The role of lymphadenectomy is to stage disease and in so doing to define prognosis and determine the need for adjuvant therapy. The extent of lymphadenectomy also remains controversial, including the optimal number of lymph nodes to remove, the sites for lymphadenectomy, and how high up the aorta the lymphadenectomy should extend. Some groups have advocated to above the aortic bifurcation, others to the level of the IMA, and others to the renal vessels. Whether lymphadenectomy is therapeutic in itself by removing involved nodes is a highly controversial issue. Nonrandomized, retrospective case series have been analyzed to determine whether removal of a greater or lesser number of nodes or indeed any nodes is associated with improved survival. A number of such studies from the United States have suggested a survival benefit in women undergoing surgical staging, but most of these studies have not controlled for standard of care, comorbidity, and stage migration, that is, node-positive women are moved out of stage I disease, leaving node-negative women being compared with women of unknown node status. A recently published study by Chan et al reported that among women who had been staged and found to have positive nodes, those in whom 11 to 20 nodes were removed and more than 20 nodes were removed had a relative hazard rate of 0.77 and 0.60, respectively, compared with those who had up to 10 nodes removed.17 The benefit of lymphadenectomy among women whose hysterectomy specimens puts them at low risk for extrauterine disease seems to be small. As noted above, there is no consistent approach to lymphadenectomy even in North America.
Decisive proof of whether lymphadenectomy is therapeutic requires data from a randomized trial in which adjuvant therapy does not confound the findings. The recently reported, but as yet unpublished ASTEC trial, performed in the United Kingdom, was designed to address the effect of lymphadenectomy on survival and the effect of adjuvant RT on survival of at-risk women. The published results of ASTEC are eagerly awaited, although a preliminary analysis presented at the Annual Meeting of the Society of Gynecologic Oncologists (Palm Springs, Calif, March 2006) suggested no survival benefit associated with lymphadenectomy.
Sentinel Node Biopsy
The rationale of sentinel node surgery requires high negative predictive value as a means of avoiding the need for systematic lymphadenectomy in all and using a positive sentinel node to determine the need for full lymphadenectomy or adjuvant therapy. Sentinel nodes can be identified laparoscopically, which could precede definitive surgery. Sentinel nodes can be identified using either toluidine blue or radiolabeled technetium.18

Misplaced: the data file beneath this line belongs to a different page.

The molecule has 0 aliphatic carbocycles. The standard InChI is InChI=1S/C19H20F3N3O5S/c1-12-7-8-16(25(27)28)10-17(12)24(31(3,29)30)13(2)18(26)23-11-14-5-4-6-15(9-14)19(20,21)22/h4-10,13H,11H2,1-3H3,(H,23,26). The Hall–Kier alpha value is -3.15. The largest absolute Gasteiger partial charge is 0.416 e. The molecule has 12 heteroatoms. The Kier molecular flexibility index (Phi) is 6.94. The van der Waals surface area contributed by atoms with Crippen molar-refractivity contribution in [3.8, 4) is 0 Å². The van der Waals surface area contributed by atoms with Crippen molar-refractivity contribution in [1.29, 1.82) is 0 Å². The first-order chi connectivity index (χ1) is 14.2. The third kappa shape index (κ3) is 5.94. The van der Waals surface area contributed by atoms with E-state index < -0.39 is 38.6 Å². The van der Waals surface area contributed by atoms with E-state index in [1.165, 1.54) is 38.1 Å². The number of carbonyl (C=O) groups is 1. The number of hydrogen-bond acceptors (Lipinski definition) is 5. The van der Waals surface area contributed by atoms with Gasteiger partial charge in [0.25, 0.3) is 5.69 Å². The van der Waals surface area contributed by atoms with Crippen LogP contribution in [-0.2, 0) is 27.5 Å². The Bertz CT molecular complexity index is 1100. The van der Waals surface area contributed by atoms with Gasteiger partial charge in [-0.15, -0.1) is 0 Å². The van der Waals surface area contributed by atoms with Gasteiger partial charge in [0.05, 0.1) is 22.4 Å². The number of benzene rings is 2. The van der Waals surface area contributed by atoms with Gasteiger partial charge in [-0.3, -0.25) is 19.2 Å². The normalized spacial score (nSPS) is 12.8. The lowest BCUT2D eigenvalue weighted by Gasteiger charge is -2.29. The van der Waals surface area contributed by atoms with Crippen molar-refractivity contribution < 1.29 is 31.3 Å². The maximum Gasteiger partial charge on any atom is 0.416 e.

Using both hysteroscopically presented marker and cervical or subserosal corpus injection has achieved negative predictive value approaching 100%.19 Sentinel node detection rates are more than 90%, mostly pelvic with para-aortic nodes being the sentinel site on much rarer occasions. Although sentinel node surgery seems to be feasible in EC, its use has not become widespread. In addition, the utility of sentinel node surgery in EC management needs to be established in clinical trials.
Pelvic Radiotherapy and Chemoradiation
Both radiation therapy and chemotherapy have shown activity in preventing recurrence of EC, although their utility varies as to sites of failure. Trials evaluating different modalities of treatment in the adjuvant setting have been complicated by heterogeneity both of risk of recurrence and most likely sites for recurrence. We need to determine how best to integrate radiation and chemotherapy after primary surgery to take advantage of both modalities.
Pelvic RT, both external beam and brachytherapy alone or in combination, has been widely used for many years as adjuvant therapy in unstaged women, with either intermediate (stage IC/IIA, grades 1-2) or high risk (stage IC, grade 3), as well as in staged women with positive nodes and staged women with negative nodes but other high-risk factors. It has also been used for unresectable, advanced disease in the pelvis. Three randomized trials of RT for intermediate-risk disease have been completed: the Norwegian trial, PORTEC 1, and GOG-99.14,15,20 These all demonstrated a reduction in pelvic recurrence but no effect on overall survival. Risk factors for recurrence were grade 3 disease, depth of invasion, lymphovascular space invasion, stage IC, and aged 60 years or older. The PORTEC 2 trial is currently evaluating whether pelvic external beam therapy can be safely replaced by brachytherapy with results expected late 2008. In light of these trials, there has been a reduction in the use of adjuvant RT for intermediate-risk disease. The principal challenge now is achieving higher survival rates in women with high-risk disease by virtue of age and primary tumor features whether unstaged or with negative nodes or those found to have nodal metastases.